Differentiating Pneumonia from Collapsed Lung

Some of the symptoms of pneumothorax (collapsed lung) overlap with those of pneumonia, in particular, shortness of breath and pain. Furthermore, pneumonia can cause pneumothorax, and doctors may use a chest x-ray to determine whether a person’s symptoms are caused by pneumonia or pneumothorax.

With pneumothorax, volume loss is seen in the lung, but with pneumonia lung volume is normal, or slightly increased. The shape and position of lung tissue are different in collapsed lungs than in lungs of people who have pneumonia. A chest x-ray can help radiologists rule out pneumothorax, which is treated differently than pneumonia.

Who Is at Greatest Risk from Pneumonia (and Influenza)?

Anyone can develop pneumonia at any age, but those at greatest risk for complications and death are those with weaker immune systems. This typically includes very old people and very young babies, as well as those with chronic health conditions. People receiving chemotherapy for cancer face greater risks from pneumonia than others, and people who smoke, or who are addicted to alcohol face greater than average health risks from pneumonia.

Every year pneumonia kills thousands of people and puts many more than that in the hospital. People most likely to make the fastest recovery from pneumonia are those who are young, those whose pneumonia is caught early, and those with a properly functioning immune system. Swifter recovery is also more likely if the infection has not spread and if the person with pneumonia is not suffering from other illnesses at the same time.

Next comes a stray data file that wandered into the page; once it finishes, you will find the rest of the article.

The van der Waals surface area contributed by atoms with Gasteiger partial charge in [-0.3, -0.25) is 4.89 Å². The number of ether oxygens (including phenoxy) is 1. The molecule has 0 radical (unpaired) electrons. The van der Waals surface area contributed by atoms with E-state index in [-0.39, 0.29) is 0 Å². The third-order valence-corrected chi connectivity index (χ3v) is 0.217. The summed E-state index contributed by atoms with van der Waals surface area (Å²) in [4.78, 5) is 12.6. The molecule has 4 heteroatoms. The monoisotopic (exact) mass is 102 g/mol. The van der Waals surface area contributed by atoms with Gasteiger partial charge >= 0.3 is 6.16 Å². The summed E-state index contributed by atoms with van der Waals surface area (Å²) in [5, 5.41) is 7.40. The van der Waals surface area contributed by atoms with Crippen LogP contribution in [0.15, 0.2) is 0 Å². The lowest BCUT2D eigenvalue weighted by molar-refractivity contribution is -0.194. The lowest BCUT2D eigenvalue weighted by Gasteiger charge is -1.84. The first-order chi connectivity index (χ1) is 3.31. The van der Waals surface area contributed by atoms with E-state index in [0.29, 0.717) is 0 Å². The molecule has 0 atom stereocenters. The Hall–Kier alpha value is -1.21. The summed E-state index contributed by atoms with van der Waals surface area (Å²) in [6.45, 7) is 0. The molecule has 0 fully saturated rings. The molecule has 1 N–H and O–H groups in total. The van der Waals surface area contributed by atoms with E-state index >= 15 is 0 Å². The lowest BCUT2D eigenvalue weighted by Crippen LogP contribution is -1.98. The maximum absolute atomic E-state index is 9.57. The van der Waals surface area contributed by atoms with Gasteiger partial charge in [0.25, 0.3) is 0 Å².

Vaccinating Against Pneumonia

Vaccines are available against pneumococcal pneumonia, and they’re recommended for children under age 5, adults over age 65, and other people who have risk factors, like a compromised immune system. Otherwise healthy people who are at heightened risk of pneumococcal disease can also be vaccinated against pneumonia. The flu vaccine, by preventing flu, can also prevent viral pneumonia, which can follow flu.

How Pneumonia Is Treated

When pneumonia is caused by bacteria, it is treated with antibiotics, which offer a high cure rate. Which antibiotic is used is determined based on the patient’s age, symptoms, severity, and whether the patient is hospitalized or not. Improvement in symptoms is usually noticed within two or three days.

Viral pneumonia treatment is largely a matter of symptomatic relief, so patients may take fever reducers, cough medication, and sometimes pain medication if coughing has led to significant pain. Fluids and rest are also important in the treatment of viral pneumonia.

The Value of Radiology During Influenza Season

When the common cold or influenza develops into pneumonia, the expertise of a radiologist, like Brian Auster, MD or Michael Arch, MD of SteleRAD can make the difference in obtaining a diagnosis efficiently so proper treatment can begin as soon as possible. The Board-certified owner-operator radiologists of SteleRAD have decades of combined experience assisting South Florida physician practices, hospitals, and imaging centers with every radiological subspecialty. If you are interested in how SteleRAD can be of assistance to your practice, hospital, or imaging center, we invite you to call us at 954-358-5250 or contact us at any time.